The knock phenomenon is associated to a steep increase in the combustion speed: some of the indexes proposed in the literature are based on the evaluation of the Rate of Heat Release (ROHR) by means of the in-cylinder pressure signal. The filtering operation, in this case, is crucial: in this paper a novel methodology for ROHR filtering is proposed, consisting in the application of a zero-dimensional model based on Wiebe functions. The observation of reconstructed Heat Release traces leads to determine whether the combustion will lead to knock or not. The methodology allows defining a knock index which is essentially dependent on the knocking-combustion rate, and therefore operating conditions-independent. This means that it can be used as a knock intensity reference for other indexes, making it possible to associate to the given index for the given operating condition a proper threshold level.

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  • Real-Time Evaluation of IMEP and ROHR-related Parameters

    Year: 2007

    Author: Enrico Corti, Davide Moro, Luca Solieri

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    Combustion control is one of the key factors to obtain better performance and lower pollutants emissions, for diesel, spark ignition and HCCI engines. This paper describes a real-time indicating system based on commercially available hardware and software, which allows the real-time evaluation of Indicated Mean Effective Pressure (IMEP) and Rate of Heat Release (ROHR) related parameters, such as 50%MFB, cylinder by cylinder, cycle by cycle. This kind of information is crucial for engine mapping and can be very important also for rapid control prototyping purposes.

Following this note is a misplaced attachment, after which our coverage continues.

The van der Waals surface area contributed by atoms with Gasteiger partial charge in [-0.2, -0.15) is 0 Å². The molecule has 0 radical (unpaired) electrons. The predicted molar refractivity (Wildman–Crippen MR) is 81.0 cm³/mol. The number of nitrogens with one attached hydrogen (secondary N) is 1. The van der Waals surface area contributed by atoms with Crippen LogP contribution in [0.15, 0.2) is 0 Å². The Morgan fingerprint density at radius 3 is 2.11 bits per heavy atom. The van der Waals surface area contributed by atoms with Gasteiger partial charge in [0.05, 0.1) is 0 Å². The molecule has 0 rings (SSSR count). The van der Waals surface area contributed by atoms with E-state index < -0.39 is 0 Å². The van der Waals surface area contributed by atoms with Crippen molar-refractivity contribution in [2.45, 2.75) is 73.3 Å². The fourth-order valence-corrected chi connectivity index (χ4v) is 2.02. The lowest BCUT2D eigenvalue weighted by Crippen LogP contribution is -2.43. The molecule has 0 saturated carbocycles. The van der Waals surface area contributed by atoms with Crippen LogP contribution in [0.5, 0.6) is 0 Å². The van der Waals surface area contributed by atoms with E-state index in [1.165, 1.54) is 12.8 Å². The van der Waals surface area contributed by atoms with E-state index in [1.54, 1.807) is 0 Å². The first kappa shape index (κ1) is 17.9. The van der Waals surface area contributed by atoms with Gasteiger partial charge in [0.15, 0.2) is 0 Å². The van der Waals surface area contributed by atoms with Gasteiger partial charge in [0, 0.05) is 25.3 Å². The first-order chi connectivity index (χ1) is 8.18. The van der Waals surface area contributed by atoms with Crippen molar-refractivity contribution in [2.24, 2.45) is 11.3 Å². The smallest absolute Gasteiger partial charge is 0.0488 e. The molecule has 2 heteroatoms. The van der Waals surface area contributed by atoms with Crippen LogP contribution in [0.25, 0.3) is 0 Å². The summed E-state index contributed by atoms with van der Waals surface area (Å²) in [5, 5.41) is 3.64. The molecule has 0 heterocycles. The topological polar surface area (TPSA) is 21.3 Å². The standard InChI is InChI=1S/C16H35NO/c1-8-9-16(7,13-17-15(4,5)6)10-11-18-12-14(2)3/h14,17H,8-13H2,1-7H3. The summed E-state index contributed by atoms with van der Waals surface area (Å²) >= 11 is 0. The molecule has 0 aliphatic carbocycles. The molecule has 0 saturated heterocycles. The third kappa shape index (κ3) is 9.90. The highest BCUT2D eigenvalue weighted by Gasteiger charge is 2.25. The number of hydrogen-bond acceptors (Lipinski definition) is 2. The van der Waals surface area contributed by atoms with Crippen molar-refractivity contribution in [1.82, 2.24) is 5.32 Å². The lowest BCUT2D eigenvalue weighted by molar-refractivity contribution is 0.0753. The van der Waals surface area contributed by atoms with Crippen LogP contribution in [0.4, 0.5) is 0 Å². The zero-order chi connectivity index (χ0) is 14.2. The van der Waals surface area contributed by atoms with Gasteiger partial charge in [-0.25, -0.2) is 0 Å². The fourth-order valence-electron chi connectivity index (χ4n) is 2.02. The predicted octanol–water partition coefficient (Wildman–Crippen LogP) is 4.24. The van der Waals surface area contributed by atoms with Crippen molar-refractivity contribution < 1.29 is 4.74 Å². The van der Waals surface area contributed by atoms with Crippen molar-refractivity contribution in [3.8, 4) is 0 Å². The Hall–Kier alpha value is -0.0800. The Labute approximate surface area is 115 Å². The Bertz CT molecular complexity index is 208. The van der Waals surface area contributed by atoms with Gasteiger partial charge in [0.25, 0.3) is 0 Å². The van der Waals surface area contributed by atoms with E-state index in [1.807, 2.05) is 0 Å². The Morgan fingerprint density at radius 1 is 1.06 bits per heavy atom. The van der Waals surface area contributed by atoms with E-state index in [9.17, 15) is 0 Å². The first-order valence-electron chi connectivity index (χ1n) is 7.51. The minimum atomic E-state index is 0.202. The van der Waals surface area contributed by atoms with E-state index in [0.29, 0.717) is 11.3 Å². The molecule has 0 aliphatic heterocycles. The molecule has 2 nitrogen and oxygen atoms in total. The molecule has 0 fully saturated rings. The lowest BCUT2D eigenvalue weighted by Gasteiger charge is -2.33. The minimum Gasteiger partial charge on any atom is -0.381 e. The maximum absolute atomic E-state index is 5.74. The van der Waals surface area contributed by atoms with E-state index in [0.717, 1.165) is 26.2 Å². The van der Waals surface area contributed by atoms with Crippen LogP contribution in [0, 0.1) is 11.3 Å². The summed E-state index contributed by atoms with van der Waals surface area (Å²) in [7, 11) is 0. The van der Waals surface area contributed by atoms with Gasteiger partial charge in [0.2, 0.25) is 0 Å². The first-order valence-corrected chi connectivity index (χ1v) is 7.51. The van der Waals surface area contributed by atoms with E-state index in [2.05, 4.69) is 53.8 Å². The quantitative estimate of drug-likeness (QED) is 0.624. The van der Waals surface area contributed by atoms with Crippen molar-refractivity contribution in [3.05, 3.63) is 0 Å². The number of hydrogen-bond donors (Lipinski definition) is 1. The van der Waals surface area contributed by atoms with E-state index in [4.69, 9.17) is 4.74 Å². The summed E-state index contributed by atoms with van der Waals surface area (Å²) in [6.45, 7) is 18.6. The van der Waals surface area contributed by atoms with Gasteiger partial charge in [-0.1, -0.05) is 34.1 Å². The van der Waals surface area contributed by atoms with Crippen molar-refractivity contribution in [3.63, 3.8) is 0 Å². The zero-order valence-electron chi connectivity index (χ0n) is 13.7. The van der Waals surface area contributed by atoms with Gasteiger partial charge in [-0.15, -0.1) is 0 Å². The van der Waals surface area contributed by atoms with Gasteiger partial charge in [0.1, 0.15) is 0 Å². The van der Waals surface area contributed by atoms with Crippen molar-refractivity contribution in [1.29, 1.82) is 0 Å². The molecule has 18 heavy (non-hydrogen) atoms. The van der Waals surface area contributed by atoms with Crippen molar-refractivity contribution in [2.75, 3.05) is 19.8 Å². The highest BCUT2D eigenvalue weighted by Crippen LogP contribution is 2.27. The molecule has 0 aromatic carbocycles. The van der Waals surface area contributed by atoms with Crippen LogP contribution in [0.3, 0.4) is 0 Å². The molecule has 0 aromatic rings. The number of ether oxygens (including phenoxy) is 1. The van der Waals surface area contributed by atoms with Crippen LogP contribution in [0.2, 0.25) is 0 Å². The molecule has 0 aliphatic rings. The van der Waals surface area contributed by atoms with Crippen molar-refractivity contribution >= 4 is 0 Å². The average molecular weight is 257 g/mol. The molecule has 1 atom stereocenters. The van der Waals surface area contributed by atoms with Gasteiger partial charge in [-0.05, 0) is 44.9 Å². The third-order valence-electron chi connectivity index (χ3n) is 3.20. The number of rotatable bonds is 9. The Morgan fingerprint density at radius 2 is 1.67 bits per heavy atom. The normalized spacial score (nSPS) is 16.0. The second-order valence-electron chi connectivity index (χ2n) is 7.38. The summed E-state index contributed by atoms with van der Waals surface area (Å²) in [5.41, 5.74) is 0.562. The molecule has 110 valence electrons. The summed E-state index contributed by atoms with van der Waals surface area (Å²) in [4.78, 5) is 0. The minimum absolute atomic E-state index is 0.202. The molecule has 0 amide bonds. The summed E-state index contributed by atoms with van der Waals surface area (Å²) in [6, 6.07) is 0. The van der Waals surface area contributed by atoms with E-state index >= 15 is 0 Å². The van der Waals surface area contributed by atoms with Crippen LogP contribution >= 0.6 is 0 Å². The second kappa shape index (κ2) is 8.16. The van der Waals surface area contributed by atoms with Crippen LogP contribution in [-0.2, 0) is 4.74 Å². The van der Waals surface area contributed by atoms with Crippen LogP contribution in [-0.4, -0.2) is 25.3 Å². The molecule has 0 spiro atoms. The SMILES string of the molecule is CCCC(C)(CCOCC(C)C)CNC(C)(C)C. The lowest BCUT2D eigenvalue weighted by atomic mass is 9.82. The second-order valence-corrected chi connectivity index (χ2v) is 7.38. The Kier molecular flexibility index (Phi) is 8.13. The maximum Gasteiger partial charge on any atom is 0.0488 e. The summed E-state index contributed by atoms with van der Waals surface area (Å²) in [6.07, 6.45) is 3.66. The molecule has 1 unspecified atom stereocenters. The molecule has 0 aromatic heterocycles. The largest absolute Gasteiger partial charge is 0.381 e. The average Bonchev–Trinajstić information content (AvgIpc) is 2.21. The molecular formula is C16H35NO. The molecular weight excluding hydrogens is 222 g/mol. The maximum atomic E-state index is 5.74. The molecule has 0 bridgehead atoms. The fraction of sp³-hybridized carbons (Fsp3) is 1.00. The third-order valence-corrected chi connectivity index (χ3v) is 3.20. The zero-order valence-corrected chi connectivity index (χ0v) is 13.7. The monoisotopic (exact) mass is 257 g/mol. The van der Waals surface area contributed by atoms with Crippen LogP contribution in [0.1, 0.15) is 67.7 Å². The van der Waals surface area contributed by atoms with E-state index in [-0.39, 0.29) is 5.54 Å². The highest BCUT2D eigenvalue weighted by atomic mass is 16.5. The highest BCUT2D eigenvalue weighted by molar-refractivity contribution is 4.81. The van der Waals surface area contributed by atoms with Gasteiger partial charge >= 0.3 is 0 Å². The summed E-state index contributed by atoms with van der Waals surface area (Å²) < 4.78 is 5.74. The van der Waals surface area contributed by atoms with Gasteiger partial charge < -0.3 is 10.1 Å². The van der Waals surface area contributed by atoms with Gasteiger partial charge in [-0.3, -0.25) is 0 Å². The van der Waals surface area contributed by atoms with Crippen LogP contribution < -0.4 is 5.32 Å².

The project objective is to create a system able to process in-cylinder pressure signals in the angular domain without the need for crankshaft encoder, for example using as angular reference the signal coming from a standard equipment sensor wheel. This feature can be useful both for test bench and on-board tests. In order to gain reliable results or acceptable precision on ROHR-related parameters (ROHR peak & 50%MFB, for example) a high sampling rate is required for the in-cylinder pressure. Since the angular reference signal can have low angular resolution (6 degrees with a typical sensor wheel), the in-cylinder pressure signal sampling rate must be higher than the crankshaft signal frequency. The choice for this application has been to use a high sample rate on a time base for the cylinder pressure signal, performing the transformation from the time domain to the angular domain (necessary in order to evaluate the indicating parameters) by means of an interpolation algorithm.
    The system features a signal conditioning module allowing to plug directly VRS/Hall effect/encoder as reference sensors; the signals, thus converted to TTL level, are digitally sampled at high frequency for the crankshaft position recognition. In-cylinder pressure signals, instead, are sampled @ 100kHz. The conversion of these samples from the time domain to the angular domain is triggered by the sensor wheel signal. The algorithm used for the conversion can be time and memory consuming: the paper shows that the methodology used is crucial in order to save hardware resources, i.e. to increase the number of analyzed signals.